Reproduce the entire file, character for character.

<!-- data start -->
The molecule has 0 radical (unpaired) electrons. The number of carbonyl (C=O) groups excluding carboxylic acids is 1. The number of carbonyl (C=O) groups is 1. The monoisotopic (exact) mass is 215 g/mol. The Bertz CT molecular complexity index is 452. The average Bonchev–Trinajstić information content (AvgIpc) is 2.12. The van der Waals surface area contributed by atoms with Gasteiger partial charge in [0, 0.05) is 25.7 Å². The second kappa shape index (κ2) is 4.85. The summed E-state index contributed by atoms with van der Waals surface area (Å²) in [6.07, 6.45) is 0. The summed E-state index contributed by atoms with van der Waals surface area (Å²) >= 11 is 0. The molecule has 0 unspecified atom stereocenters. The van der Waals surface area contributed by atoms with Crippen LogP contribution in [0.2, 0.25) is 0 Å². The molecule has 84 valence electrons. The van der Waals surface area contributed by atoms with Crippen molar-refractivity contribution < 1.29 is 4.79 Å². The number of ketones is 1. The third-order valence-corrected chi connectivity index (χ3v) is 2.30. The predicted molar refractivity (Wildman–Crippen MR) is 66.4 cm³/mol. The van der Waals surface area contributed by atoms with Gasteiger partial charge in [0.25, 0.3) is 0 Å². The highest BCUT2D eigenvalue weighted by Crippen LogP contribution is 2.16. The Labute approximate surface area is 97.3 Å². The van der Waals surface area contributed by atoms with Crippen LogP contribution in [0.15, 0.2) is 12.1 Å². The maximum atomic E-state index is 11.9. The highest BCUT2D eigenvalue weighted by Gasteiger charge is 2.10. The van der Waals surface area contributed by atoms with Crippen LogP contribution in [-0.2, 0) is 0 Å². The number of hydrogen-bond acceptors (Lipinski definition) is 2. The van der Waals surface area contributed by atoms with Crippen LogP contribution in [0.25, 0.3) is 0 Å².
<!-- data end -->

The molecule has 0 radical (unpaired) electrons. The number of carbonyl (C=O) groups excluding carboxylic acids is 1. The number of carbonyl (C=O) groups is 1. The monoisotopic (exact) mass is 215 g/mol. The Bertz CT molecular complexity index is 452. The average Bonchev–Trinajstić information content (AvgIpc) is 2.12. The van der Waals surface area contributed by atoms with Gasteiger partial charge in [0, 0.05) is 25.7 Å². The second kappa shape index (κ2) is 4.85. The summed E-state index contributed by atoms with van der Waals surface area (Å²) in [6.07, 6.45) is 0. The summed E-state index contributed by atoms with van der Waals surface area (Å²) >= 11 is 0. The molecule has 0 unspecified atom stereocenters. The van der Waals surface area contributed by atoms with Crippen LogP contribution in [0.2, 0.25) is 0 Å². The molecule has 84 valence electrons. The van der Waals surface area contributed by atoms with Crippen molar-refractivity contribution < 1.29 is 4.79 Å². The number of ketones is 1. The third-order valence-corrected chi connectivity index (χ3v) is 2.30. The predicted molar refractivity (Wildman–Crippen MR) is 66.4 cm³/mol. The van der Waals surface area contributed by atoms with Gasteiger partial charge in [0.25, 0.3) is 0 Å². The highest BCUT2D eigenvalue weighted by Crippen LogP contribution is 2.16. The Labute approximate surface area is 97.3 Å². The van der Waals surface area contributed by atoms with Crippen LogP contribution in [0.15, 0.2) is 12.1 Å². The maximum atomic E-state index is 11.9. The highest BCUT2D eigenvalue weighted by Gasteiger charge is 2.10. The van der Waals surface area contributed by atoms with Crippen LogP contribution in [-0.2, 0) is 0 Å². The number of hydrogen-bond acceptors (Lipinski definition) is 2. The van der Waals surface area contributed by atoms with Crippen LogP contribution in [0.25, 0.3) is 0 Å².